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The Insurer in Full: The great migration

Plenty has been written in recent years about the threat to the wider P&C insurance industry posed by a finite talent pool and a succession void as the ageing demographics of its senior ranks outpace the flow of human capital in the tiers below...

For the programs sector, the case could be made that the need for fresh talent is even greater.

The segment is widely viewed as a centre for innovation and creativity, but anyone going to a Target Markets or WSIA event would be struck by the demographic concentration, at least among senior management of MGAs and other market participants.

Of course, many companies in the sector are actively looking to address the gap, whether through succession plans at smaller independent firms or recruitment drives and development programs at large MGA platforms.

But another dynamic has emerged in the last couple of years that offers much hope for the continued regeneration of the sector and as a driver of momentum that has seen the US programs space transform to become one of the fastest-growing and most vibrant areas of the insurance industry.

Senior underwriting talent continues to be drawn from traditional insurance companies to MGAs and MGUs.

Since its launch, this publication has documented (and revealed) many of these moves as often high-profile executives are attracted to the opportunity to launch MGAs and programs in an environment where they can benefit from the economics of the business they write.

This has coincided with a hard market and favourable conditions to grow in the E&S and wider specialty market and it has also come at a time of record interest in the MGA space from investors – including private equity – as well as wholesale and retail distribution platforms looking to build out their underwriting capabilities.

At the same time, a new wave of MGA platform start-ups has entered the scene providing infrastructure and back-office capabilities to underwriters looking to strike out from carriers without having to build those functions themselves.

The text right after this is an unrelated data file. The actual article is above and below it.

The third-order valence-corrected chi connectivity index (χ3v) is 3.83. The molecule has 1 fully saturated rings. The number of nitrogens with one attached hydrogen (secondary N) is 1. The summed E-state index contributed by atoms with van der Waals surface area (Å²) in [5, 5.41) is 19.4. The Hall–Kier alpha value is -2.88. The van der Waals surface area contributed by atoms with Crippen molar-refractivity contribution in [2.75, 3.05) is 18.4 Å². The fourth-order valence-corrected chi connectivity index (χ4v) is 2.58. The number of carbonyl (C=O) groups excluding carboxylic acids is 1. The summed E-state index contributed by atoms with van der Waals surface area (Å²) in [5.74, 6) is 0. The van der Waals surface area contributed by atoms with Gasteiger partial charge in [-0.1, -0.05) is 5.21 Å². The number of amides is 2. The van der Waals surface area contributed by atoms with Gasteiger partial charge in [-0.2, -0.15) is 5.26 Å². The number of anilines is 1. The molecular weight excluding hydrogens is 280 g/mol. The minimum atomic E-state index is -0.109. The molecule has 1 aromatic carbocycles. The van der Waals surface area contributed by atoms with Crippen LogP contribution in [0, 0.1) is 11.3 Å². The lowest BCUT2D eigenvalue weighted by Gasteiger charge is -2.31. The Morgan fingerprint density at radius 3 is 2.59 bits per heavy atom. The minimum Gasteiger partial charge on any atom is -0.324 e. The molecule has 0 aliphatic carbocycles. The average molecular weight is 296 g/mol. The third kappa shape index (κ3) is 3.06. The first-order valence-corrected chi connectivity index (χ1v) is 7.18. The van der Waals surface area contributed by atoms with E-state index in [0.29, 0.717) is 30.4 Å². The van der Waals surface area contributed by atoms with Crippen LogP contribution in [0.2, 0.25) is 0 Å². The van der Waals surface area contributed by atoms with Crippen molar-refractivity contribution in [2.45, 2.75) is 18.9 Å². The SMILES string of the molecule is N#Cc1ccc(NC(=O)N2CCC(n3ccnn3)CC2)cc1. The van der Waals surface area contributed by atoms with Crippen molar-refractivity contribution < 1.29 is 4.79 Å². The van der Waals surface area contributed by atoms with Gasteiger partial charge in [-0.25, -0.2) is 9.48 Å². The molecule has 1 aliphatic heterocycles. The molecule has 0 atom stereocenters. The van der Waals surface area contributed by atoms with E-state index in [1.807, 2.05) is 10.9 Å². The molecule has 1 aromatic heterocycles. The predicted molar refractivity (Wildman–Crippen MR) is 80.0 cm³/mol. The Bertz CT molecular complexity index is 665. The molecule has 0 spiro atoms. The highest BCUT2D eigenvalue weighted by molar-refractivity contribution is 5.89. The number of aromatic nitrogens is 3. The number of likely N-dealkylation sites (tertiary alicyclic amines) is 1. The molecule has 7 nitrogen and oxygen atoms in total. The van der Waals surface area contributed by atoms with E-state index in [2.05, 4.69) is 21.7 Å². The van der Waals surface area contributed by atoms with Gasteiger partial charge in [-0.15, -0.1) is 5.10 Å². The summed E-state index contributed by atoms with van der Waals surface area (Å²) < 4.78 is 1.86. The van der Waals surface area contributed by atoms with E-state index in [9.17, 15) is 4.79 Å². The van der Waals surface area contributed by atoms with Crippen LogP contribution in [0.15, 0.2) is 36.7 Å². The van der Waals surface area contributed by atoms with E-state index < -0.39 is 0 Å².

Meanwhile, there are a growing number of hybrid MGA-carrier platforms that bring underwriting talent access to stable capacity, and the surge in the number of fronting carriers has provided a conduit to reinsurance capital.

Excellent UW talent

In a recent report on the sector, AM Best – which has started to rate so-called delegated underwriting authority entities – laid out the appeal of the MGA sector to a higher calibre of underwriter.

“The entrepreneurial MGA market has gained traction and proven to be formidable enough to attract underwriters with excellent track records from larger, well-established insurers,” said the firm.

The current situation is a far cry from the “traditional” view of the programs sector held by some as a backwater for marginal underwriting talent.

Instead it adds significant weight to the view that the programs sector has dramatically matured over the last 10-15 years and is now home to underwriting talent that in many cases is a strong match for that seen in the carrier space.

And there is no sign of the “great migration” slowing down.

In this issue, we feature a number of articles that illustrate the phenomenon, including our lead on Paragon continuing the build-out of its E&S and international platform with the hire of Andy Borst from Argo and an exclusive interview with Jamie Sahara of Applied Underwriters, which has attracted a cadre of high-profile underwriting executive talent to its MGA platform over the last two years.

Broker talent war

Earlier this week, our sister publication The Insurer revealed a big coup for Howden RE in the reinsurance broking space as it raided GC Access for the Guy Carpenter unit’s leadership and a growing number of team members.

The Michael Jameson and Matt Beard-led business is a leading player in the programs and MGA space.

The move illustrates the ongoing war for talent in the distribution space which has seen countless team raids over the last few years, and a lucrative period for lawyers as a result of the legal disputes that so often ensue.

The GC Access raid is also testament to the appeal of the programs sector.

The strong growth trajectory and emergence of new ways of accessing reinsurance and alternative capital has presented opportunities for reinsurance brokers to play an ever greater role in the establishment of new programs and renewal of their capacity.

Reinsurance brokers play an increasingly active role at many points in a program’s life cycle, and that means the potential to generate complementary revenue streams to traditional carrier treaty placements.


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